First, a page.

Programs and Policies for Reintegration into the Community
Social reintegration refers to the support given to offenders during their reentry into the society following imprisonment (Wallace et al., 2013). It involves programs and services created to help prisoners live law-abiding lives in the community after their release. Trinidad and Tobago, like other states, has put in place measures and interventions that are meant to support prisoners’ transition into the community after release. Thus, the measures seek to do away with stigmatization and focus on making the offenders law-abiding citizens with a sense of worth instead.
Programs and Policies for Integration into the Community
Offering material assistance to enable the victim to start a new life. Some offenders could have a history of unemployment due to the lack of education or social marginalization which might have led to the crimes (Wallace et al., 2013). Financial assistance could give them grounds to enable them to start businesses and be responsible members of the society.
Respecting the former offender and treating them as members understandably. Basically, the offender’s past mistakes should not define their future as some usually change during the incarceration process (Sumter et al., 2013). Treating the offenders with respect will give them a sense of belonging thus enabling them to recover fast from the prison life.
Giving the offender a moral-spiritual direction. This helps the offenders in recognizing or realizing their mistakes from the moral perspective while also helping them to recover emotionally. Of course, this is mostly done with the help of religious leaders.
Reconciling the offenders with the victims. This is a key program because it will determine how the society treats the offender. Some crimes could be hard to forgive; however, the authorities should make an attempt to ensure that the two parties find peace.
Incidentally, empirical evidence has proven that successful reintegration of offenders after parole takes place immediately after release (Sumter et al., 2013). This explains why the first step of transitional counseling begins when the offender is still in prison. Consequently, counseling helps the offenders to face their mistakes and come to terms with the offenses they committed. The offenders are also prepared psychologically for life after prison as well as trained to change their behavior.
A pre-release plan is then designed for the offender (Sumter et al., 2013). During this time, they are prepared for financial responsibilities which can entail job training. The offenders are urged to get some work experience that will enable them to become responsible citizens. The pre-release plan also helps offenders on parole to get and maintain employment, a stable residence, and to adhere to strict reporting guidelines during the reintegration process.
As a matter of fact, the offenders are then counseled on matters relating to drugs and alcohol. At this point, the drug addicts are rehabilitated and provided the necessary care (Sumter et al., 2013). Drug use is discouraged both in prison and while free as most of the crimes can be attributed to drug abuse. For successful reintegration into the society after prison, it is important for the offender to be in the right state of mind to make the right decisions. 6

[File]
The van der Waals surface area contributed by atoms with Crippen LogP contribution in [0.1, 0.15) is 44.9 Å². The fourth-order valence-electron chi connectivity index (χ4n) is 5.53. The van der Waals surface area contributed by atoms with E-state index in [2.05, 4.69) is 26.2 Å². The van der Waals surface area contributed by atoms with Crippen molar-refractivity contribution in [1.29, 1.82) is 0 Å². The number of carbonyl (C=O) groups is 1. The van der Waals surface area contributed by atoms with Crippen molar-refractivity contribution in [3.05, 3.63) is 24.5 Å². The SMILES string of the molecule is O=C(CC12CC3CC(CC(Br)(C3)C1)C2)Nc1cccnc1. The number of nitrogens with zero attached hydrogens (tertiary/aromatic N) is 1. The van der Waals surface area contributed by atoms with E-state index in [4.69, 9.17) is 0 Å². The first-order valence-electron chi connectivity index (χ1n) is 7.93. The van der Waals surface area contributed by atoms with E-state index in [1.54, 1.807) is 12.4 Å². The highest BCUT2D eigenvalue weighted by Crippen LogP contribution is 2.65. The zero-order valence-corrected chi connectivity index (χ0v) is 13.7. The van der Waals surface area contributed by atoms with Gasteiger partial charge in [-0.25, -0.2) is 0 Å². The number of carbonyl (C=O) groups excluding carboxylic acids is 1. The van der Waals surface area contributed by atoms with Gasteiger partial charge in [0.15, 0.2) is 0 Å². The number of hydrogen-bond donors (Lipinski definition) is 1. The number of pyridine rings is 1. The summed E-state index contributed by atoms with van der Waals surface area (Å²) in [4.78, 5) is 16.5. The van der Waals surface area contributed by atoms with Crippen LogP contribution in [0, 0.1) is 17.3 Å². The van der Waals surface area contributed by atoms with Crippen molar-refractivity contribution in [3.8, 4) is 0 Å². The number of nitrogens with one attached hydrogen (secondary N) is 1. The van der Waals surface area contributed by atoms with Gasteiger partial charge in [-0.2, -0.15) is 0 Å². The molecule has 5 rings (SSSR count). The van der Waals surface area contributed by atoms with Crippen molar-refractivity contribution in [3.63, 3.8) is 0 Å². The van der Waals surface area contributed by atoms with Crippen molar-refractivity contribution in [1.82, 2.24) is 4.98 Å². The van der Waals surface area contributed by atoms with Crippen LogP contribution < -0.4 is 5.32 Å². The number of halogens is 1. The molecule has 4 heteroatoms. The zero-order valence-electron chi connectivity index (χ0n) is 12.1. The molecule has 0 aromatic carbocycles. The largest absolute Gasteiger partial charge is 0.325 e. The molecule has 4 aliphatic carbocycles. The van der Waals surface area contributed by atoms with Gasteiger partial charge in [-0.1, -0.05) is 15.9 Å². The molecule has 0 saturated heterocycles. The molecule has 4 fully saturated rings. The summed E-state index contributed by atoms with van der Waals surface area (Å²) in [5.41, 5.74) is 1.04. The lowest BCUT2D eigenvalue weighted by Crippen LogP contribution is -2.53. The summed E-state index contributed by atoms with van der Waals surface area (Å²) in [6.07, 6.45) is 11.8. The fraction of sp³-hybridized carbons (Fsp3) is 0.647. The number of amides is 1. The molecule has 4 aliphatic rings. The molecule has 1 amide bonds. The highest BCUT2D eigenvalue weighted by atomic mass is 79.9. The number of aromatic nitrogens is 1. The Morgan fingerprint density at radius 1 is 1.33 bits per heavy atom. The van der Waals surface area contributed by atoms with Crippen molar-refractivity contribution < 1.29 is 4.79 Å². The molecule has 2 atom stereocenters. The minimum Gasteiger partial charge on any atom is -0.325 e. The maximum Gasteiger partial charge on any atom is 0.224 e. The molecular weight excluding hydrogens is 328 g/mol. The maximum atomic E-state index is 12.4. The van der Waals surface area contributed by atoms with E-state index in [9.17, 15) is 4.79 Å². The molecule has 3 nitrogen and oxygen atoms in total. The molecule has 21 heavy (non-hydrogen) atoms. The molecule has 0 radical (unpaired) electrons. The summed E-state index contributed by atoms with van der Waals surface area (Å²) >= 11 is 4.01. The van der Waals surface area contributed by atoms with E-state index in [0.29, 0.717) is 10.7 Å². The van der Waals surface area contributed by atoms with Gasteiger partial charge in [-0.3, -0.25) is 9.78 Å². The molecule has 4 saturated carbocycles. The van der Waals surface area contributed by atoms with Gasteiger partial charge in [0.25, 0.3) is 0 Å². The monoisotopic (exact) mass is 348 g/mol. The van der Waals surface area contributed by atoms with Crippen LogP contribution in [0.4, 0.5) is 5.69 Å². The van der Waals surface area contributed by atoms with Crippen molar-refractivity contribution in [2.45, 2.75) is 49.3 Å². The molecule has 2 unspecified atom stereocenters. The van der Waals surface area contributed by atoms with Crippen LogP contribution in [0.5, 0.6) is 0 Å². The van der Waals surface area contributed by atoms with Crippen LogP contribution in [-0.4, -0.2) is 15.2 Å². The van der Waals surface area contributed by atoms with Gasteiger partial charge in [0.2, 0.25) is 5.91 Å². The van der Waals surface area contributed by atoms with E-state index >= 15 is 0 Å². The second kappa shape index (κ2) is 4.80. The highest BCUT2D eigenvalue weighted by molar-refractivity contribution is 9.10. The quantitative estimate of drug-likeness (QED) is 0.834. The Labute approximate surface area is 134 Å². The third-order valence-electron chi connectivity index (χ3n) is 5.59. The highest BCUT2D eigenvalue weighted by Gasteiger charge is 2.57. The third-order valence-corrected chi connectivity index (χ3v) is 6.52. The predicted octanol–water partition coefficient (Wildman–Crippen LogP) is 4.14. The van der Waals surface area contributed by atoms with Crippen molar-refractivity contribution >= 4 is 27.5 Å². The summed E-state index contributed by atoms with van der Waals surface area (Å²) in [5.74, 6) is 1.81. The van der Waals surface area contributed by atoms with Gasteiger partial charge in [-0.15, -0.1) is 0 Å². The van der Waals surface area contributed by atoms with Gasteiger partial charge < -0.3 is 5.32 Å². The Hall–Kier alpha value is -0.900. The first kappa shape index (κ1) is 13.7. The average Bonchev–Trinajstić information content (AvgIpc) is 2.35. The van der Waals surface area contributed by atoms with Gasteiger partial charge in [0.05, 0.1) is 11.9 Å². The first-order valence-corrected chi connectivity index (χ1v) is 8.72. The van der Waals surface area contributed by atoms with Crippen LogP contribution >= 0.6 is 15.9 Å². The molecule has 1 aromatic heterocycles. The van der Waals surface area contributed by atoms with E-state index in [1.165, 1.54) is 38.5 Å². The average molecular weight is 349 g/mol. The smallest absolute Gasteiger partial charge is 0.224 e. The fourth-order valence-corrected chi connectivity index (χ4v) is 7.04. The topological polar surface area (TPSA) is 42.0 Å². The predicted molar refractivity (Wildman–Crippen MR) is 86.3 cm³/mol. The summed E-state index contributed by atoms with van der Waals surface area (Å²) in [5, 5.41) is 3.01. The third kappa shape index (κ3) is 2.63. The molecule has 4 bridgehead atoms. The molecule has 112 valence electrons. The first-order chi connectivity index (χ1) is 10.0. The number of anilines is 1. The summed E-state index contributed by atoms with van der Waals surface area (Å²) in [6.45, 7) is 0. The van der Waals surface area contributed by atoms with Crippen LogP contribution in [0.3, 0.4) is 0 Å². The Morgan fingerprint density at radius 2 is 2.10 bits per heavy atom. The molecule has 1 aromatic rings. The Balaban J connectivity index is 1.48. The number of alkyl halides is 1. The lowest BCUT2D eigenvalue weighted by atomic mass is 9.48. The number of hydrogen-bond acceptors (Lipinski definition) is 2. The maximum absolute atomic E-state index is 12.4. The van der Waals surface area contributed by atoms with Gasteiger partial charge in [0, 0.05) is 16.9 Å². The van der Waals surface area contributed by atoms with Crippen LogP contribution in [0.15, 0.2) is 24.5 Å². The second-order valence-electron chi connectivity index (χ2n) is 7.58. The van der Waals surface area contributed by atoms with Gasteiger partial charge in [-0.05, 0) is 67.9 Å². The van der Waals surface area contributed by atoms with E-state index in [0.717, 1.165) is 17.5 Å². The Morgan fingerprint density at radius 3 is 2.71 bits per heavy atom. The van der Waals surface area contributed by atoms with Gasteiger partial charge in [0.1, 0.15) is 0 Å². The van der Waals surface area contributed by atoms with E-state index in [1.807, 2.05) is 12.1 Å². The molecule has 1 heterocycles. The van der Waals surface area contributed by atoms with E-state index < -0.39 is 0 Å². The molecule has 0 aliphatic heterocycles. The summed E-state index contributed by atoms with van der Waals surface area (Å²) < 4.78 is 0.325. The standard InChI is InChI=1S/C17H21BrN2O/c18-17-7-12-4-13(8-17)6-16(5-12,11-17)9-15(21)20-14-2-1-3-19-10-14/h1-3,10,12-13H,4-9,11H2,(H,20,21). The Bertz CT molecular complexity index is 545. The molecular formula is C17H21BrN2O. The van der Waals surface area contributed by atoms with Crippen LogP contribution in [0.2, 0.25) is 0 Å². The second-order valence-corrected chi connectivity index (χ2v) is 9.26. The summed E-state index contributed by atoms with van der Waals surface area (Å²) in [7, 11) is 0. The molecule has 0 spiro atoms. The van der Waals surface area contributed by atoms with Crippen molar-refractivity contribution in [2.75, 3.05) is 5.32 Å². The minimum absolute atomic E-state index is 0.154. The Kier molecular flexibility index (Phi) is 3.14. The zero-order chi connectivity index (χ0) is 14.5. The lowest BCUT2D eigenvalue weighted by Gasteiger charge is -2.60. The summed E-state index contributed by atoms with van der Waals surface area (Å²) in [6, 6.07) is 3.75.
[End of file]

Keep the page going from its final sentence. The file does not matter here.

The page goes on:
The final step entails an educational program and job training. Some offenders have attributed their imprisonment to lack of education (Sumter et al., 2013). An educational plan equips offenders with basic skills and knowledge that can be used to generate income thus enabling them to reintegrate into the society well. Some offenders engage in crimes because of their poor backgrounds with the provision of education, it is possible to avoid such crimes.
In a nutshell, to successfully transition and reintegrate an offender, the individual has to be assessed for skills, abilities, and behavior that are required for reacceptance into society. In Trinidad and Tobago, the programs that are needed for successful reentry include: drug rehabilitation, prerelease programs, vocational training and jobs training. Before these are carried out, the offender is taken to the reception and evaluation center for classification. Additionally, a proper assessment data is used to develop an individualized case plan to be used for educational, vocational and treatment programs for the offender. These programs are designed to mold the individual into a law-abiding and productive citizen. However, many parolees have difficulty reuniting with their families, getting jobs, housing or even proper health care. These factors often jeopardize the chances of integrating into the community.
Sumter, M., Monk-Turner, E., & Rougier, J. (2013). Assessing current programs and reentry needs in Trinidad and Tobago: Insights from the offenders – an exploratory study. African Journal of Criminology and Justice Studies: AJCJS, vol. 7, no. 1/2, p. 118.
Wallace, R., & Wylie, K. (2013). Changing on the inside: Restorative justice in prisons: A literature review. The International Journal of Bahamian Studies, vol. 19, no. 1, p. 57-69.